As Jesus people, we live lives committed to eradicating all that breaks shalom (peace) in our world. That goes for what’s inside each of us as well as what happens in our broken world. And both of those areas can bring anger and frustration on our part when things don’t change like we want them to. It’s especially tough because there will always be broken shalom in us and in our world. We will never reach the ultimate shalom of God on this side of eternity. The task will feel never ending. It can be unbelievably frustrating.
But where is our hope? Jesus walks with us. God is at work to make all things right one day. Therefore, our exhausting work can be pursued with the grace and awareness that God is love and God working with us. We are simply making bricks that will one day be a part of God’s ultimate city. What if we whistled while we worked? What if we lived with the conviction that we were not going to stop singing until we get it? That might just transform us and change how the world sees the people of Jesus. We are working on unfinished pictures. We’re in it for the long haul. There is beauty in the process, not just the final product.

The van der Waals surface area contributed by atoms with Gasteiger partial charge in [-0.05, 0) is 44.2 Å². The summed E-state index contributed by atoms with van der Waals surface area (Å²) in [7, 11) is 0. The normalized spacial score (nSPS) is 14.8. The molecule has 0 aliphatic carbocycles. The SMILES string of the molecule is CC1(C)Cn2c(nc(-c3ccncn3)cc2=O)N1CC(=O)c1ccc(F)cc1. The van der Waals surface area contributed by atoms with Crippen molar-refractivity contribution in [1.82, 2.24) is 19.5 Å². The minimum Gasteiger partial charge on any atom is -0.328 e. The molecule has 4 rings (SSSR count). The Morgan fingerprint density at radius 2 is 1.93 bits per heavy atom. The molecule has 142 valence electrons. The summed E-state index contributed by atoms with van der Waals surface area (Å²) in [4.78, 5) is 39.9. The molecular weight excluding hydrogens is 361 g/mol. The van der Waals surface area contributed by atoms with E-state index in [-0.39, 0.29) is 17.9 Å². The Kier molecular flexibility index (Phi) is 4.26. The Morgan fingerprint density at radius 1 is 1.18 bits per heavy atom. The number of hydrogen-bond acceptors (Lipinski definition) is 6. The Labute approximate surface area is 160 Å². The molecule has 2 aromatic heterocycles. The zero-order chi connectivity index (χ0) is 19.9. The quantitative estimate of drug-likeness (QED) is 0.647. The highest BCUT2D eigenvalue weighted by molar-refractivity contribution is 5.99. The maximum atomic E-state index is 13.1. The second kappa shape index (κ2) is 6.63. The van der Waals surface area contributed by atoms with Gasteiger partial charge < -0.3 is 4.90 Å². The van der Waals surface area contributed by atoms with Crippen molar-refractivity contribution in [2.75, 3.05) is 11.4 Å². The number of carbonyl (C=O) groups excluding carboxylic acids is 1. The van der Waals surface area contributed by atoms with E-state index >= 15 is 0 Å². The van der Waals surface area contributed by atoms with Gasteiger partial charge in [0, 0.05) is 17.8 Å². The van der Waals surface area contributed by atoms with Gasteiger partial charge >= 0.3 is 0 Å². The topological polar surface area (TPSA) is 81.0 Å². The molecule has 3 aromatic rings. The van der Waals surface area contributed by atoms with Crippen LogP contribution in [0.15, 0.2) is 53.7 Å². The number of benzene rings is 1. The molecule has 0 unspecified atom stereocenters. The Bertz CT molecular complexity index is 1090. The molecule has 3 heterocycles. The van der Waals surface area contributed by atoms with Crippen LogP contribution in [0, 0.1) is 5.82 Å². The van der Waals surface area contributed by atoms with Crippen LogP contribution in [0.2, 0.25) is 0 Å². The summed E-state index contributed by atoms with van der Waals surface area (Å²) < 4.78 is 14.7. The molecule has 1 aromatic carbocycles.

I’m not suggesting there is no place for anger at injustice or brutal honesty during the struggle. But sometimes we act as if there is no reason to be hopeful in our world as we struggle. If our spiritual brothers and sisters could keep singing to God through various generations of slavery, oppression, persecution, and loss, then surely we can recognize God’s goodness today even as we struggle to bring God’s kingdom to bear on earth as it is in heaven.